Front Porch Paranoia

Two Christmases ago, we received a Ring doorbell as a gift. If you’re unaware of Ring doorbells, they are video doorbells to be used at the front door of your home. They serve as a sort of security camera for your front porch.

We asked for the Ring doorbell because our front door has no windows and installing a glass door would have cost hundreds of dollars. So a Ring doorbell provides us the ability to see who is at our front door without having to open it.

We didn’t ask for the Ring because we’re afraid of evildoers. We’ve never had any packages stolen. We don’t usually have shady suspects roaming our streets. There are no children ding-dong-ditching us like my friends and I were prone to do when we were kids. We just wanted the convenience of a view out our front door without the high cost of installing a glass door.

Who’s Watching Your Porch?

This might sound a bit weird from someone who works in social media, but I’m a little bit paranoid when it comes to technology. However, working in social media is precisely why, I am paranoid when it comes to technology. I interact with that stuff all day, every day. I’ve seen enough to stay away from a lot of it.

All location services are turned off on all my devices.

When our daughter is born in April, you won’t see any pictures of her on the internet, much to the chagrin of our loved ones.

We don’t have a smart home.

We have no Alexa.

Siri isn’t around.

I’m simply not willing to trade my private conversations for the ability to order paper towels with the sound of my voice.

We have the Ring. We have a smart thermostat. But it all stops there.

Earlier this week, the New York Times published an article by John Herrman called, “Who’s Watching Your Front Porch?” It’s a great article about how Ring doorbells and other such devices have exploded in popularity the last couple of years.

He writes:

The growth of easy-to-install home-surveillance equipment, and in particular doorbell cameras, has changed American life in ways obvious and subtle. Marketed in part as a solution to package theft, which has grown alongside e-commerce, especially from Amazon, Ring has found an ally in law enforcement.

More than 500 police departments have partnered with the company, gaining access to a service called Neighbors Portal, which allows users to “ask Ring to request video footage from device owners who are in the area of an active investigation,” according to the company. (This footage is often shared by law enforcement with media organizations for broadcast segments.) Some police departments assist in marketing Ring devices to local citizens, in some cases offering government-subsidized discounts, according to documents obtained by Vice.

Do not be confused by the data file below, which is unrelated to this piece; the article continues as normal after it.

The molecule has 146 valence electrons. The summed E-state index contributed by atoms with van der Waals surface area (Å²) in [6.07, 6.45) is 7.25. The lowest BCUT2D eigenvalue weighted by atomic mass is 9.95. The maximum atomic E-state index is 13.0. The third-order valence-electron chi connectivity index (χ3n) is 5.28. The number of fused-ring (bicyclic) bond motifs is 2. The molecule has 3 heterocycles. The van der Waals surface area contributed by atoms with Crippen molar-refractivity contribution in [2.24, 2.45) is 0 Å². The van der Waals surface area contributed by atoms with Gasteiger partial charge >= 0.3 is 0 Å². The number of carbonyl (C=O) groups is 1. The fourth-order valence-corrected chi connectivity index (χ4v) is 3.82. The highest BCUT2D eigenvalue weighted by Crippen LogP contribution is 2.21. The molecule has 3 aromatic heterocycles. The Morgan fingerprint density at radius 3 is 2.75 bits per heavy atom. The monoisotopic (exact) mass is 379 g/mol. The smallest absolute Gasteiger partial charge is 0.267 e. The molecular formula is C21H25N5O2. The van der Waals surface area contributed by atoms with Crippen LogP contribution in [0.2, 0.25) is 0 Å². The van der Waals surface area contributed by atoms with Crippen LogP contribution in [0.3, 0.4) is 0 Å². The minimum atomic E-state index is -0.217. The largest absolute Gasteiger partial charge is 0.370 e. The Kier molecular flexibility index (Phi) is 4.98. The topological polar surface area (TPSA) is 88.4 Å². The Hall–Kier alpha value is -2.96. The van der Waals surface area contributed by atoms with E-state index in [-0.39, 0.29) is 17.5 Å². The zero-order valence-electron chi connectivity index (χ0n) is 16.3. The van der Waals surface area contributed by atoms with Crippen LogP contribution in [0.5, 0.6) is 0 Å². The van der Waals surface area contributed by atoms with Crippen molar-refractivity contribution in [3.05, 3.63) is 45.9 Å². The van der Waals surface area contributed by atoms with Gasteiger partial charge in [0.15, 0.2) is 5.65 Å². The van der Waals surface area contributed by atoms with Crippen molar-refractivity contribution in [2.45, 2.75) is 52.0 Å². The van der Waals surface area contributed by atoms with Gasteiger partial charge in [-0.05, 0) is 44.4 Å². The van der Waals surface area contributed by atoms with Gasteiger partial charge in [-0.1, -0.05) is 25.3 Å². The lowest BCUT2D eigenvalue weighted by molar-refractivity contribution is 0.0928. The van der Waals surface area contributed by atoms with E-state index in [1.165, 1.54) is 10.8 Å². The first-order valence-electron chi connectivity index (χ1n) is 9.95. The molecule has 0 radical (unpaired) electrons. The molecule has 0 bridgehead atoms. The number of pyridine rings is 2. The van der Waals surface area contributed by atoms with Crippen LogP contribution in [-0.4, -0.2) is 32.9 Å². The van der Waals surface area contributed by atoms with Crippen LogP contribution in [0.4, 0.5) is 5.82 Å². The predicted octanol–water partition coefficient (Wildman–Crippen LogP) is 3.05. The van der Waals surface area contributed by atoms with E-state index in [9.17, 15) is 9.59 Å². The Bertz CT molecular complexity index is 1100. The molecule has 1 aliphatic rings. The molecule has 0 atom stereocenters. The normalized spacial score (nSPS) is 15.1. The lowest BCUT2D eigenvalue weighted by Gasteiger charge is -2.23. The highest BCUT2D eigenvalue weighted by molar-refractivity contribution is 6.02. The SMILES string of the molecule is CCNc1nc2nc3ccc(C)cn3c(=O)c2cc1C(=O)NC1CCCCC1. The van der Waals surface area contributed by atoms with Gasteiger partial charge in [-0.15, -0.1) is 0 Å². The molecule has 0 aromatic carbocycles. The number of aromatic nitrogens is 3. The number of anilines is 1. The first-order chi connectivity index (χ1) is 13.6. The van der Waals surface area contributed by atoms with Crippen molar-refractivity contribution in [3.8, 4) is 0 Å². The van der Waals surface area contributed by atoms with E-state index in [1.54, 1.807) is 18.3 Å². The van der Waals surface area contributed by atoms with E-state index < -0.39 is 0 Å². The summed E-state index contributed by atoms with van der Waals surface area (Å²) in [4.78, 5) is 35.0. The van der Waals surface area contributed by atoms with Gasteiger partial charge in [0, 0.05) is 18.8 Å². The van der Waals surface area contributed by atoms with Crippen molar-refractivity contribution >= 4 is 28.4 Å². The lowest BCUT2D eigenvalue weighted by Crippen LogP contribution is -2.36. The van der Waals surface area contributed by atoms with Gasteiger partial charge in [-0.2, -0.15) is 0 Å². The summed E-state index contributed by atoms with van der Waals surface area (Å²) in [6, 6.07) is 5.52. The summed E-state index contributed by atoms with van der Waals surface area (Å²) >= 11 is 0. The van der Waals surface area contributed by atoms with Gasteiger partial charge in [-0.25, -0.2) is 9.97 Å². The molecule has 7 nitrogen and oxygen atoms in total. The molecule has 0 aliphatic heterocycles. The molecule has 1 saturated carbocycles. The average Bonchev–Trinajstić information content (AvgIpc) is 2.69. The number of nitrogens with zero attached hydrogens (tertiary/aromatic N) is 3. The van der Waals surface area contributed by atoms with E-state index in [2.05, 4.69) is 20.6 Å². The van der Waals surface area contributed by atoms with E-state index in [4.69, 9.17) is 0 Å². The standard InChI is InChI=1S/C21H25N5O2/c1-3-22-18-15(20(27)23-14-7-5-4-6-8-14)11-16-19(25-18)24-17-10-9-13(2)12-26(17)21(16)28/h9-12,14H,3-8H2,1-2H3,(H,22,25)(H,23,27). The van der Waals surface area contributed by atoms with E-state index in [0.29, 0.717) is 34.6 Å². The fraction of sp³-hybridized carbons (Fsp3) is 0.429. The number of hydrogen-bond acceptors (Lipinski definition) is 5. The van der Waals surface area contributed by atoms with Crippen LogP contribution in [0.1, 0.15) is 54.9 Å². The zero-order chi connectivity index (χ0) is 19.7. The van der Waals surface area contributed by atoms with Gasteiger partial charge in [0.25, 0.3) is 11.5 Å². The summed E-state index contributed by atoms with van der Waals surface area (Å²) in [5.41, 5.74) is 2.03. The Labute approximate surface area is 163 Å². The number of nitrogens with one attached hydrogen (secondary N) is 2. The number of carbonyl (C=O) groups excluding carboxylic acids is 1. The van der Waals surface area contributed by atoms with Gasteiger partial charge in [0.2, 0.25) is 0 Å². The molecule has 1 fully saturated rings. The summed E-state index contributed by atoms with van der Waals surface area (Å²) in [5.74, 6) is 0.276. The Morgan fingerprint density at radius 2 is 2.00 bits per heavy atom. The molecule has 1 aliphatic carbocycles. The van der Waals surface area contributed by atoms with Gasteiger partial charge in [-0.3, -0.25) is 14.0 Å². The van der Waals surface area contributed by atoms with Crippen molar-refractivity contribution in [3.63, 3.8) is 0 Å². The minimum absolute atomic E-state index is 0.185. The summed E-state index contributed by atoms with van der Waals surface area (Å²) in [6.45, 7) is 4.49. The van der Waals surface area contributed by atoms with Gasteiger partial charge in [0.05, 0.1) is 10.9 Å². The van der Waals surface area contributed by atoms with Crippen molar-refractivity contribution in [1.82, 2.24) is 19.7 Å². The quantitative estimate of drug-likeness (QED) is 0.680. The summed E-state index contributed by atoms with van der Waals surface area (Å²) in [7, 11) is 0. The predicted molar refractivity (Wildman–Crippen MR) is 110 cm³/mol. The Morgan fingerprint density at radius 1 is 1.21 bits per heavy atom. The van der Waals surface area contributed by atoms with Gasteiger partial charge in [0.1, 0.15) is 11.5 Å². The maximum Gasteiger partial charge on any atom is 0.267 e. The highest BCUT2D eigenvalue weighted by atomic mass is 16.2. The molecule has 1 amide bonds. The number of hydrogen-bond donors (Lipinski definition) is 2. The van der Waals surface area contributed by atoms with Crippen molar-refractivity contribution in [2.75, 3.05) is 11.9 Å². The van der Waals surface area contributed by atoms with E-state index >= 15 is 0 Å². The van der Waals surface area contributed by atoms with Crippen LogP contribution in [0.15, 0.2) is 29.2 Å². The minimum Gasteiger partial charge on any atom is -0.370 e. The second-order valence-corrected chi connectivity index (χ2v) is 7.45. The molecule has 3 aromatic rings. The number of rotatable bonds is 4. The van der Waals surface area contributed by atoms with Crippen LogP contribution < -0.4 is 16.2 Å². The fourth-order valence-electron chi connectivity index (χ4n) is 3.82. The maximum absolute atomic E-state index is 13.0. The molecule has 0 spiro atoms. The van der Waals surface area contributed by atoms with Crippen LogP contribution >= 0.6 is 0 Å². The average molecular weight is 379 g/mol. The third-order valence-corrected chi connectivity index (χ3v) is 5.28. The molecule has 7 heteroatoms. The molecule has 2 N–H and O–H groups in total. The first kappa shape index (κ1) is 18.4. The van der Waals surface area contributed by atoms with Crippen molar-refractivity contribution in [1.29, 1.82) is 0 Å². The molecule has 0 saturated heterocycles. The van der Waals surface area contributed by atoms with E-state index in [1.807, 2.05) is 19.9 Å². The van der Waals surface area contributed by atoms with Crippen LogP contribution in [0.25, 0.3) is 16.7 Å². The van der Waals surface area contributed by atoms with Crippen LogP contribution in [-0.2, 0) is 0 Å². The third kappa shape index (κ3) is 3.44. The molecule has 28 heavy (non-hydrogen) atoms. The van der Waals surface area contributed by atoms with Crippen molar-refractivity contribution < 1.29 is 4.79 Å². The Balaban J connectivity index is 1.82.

We have loved our Ring doorbell, but like the data from a voice-activated device, I am concerned about what happens to the raw footage and data streamed from my front porch.

I would never give law enforcement access to it unless I knew a crime was committed on my front porch, and I certainly don’t want some random person monitoring who comes in and out of my house on any given day.

To be honest, and this is all a bit off the path of the rest of this post, there is a lot that concerns me about Ring doorbells, data privacy, surveillance cinema, and other issues.

I am concerned about the data and privacy issues regarding video doorbells. But even more than that, I am concerned about the sociological issues that arise out of constant front porch surveillance.

Beyond the eery issues around the data captured by these devices is the social media platform that accompanies Ring devices.

The app is called Neighbors, and it’s baked into every Ring app.

It’s a Scary Day in the Neighborhood

Herrman explains Neighbors:

Ring encourages users to join Neighbors and share videos with locals, and provides fodder for other neighborhood social networks, such as Nextdoor, where conversations already skew paranoid. The company also selects videos from its users to be shared on Ring TV, a video portal run by the company, under categories such as “Crime Prevention,” “Suspicious Activity” and “Family & Friends.” The videos are, essentially, free ads: The terrifying ones might convince viewers to buy cameras of their own; funny or sweet ones, at a minimum, condition viewers to understand front-door surveillance as normal, or even fun.